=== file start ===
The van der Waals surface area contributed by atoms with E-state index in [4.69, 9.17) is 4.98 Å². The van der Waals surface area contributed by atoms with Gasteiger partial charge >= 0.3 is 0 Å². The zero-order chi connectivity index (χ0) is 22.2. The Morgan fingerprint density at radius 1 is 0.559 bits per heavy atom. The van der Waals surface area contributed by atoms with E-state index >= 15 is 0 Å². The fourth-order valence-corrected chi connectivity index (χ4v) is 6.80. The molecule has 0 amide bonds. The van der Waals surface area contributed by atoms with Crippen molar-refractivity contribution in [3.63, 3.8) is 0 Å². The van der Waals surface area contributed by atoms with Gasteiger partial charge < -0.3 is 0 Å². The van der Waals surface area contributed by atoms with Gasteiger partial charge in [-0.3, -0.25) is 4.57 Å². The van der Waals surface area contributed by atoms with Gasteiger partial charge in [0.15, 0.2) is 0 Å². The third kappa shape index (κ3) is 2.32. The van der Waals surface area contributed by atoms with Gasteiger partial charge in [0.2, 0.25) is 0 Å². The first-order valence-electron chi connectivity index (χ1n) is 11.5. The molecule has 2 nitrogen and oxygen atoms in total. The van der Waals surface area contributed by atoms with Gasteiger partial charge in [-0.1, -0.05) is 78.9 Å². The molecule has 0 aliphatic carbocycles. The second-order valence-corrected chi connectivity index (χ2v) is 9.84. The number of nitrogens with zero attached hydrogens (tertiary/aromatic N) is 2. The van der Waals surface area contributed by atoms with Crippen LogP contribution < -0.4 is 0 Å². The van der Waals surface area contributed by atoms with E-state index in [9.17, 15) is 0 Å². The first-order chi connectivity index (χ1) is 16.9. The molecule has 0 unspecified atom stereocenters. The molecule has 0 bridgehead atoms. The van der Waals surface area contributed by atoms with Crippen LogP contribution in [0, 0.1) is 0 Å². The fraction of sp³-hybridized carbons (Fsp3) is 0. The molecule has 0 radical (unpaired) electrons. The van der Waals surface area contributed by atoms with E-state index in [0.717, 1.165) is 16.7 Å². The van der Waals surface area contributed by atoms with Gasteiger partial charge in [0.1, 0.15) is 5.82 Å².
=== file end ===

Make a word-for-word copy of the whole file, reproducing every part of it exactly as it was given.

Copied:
The van der Waals surface area contributed by atoms with E-state index in [4.69, 9.17) is 4.98 Å². The van der Waals surface area contributed by atoms with Gasteiger partial charge >= 0.3 is 0 Å². The zero-order chi connectivity index (χ0) is 22.2. The Morgan fingerprint density at radius 1 is 0.559 bits per heavy atom. The van der Waals surface area contributed by atoms with E-state index >= 15 is 0 Å². The fourth-order valence-corrected chi connectivity index (χ4v) is 6.80. The molecule has 0 amide bonds. The van der Waals surface area contributed by atoms with Crippen molar-refractivity contribution in [3.63, 3.8) is 0 Å². The van der Waals surface area contributed by atoms with Gasteiger partial charge < -0.3 is 0 Å². The van der Waals surface area contributed by atoms with Gasteiger partial charge in [-0.3, -0.25) is 4.57 Å². The van der Waals surface area contributed by atoms with Gasteiger partial charge in [0.15, 0.2) is 0 Å². The third kappa shape index (κ3) is 2.32. The van der Waals surface area contributed by atoms with Gasteiger partial charge in [0.2, 0.25) is 0 Å². The first-order valence-electron chi connectivity index (χ1n) is 11.5. The molecule has 2 nitrogen and oxygen atoms in total. The van der Waals surface area contributed by atoms with Gasteiger partial charge in [-0.1, -0.05) is 78.9 Å². The molecule has 0 aliphatic carbocycles. The second-order valence-corrected chi connectivity index (χ2v) is 9.84. The number of nitrogens with zero attached hydrogens (tertiary/aromatic N) is 2. The van der Waals surface area contributed by atoms with Crippen LogP contribution < -0.4 is 0 Å². The van der Waals surface area contributed by atoms with E-state index in [9.17, 15) is 0 Å². The first-order chi connectivity index (χ1) is 16.9. The molecule has 0 unspecified atom stereocenters. The molecule has 0 bridgehead atoms. The van der Waals surface area contributed by atoms with Crippen LogP contribution in [0, 0.1) is 0 Å². The fraction of sp³-hybridized carbons (Fsp3) is 0. The molecule has 0 radical (unpaired) electrons. The van der Waals surface area contributed by atoms with E-state index in [0.717, 1.165) is 16.7 Å². The van der Waals surface area contributed by atoms with Gasteiger partial charge in [0.1, 0.15) is 5.82 Å².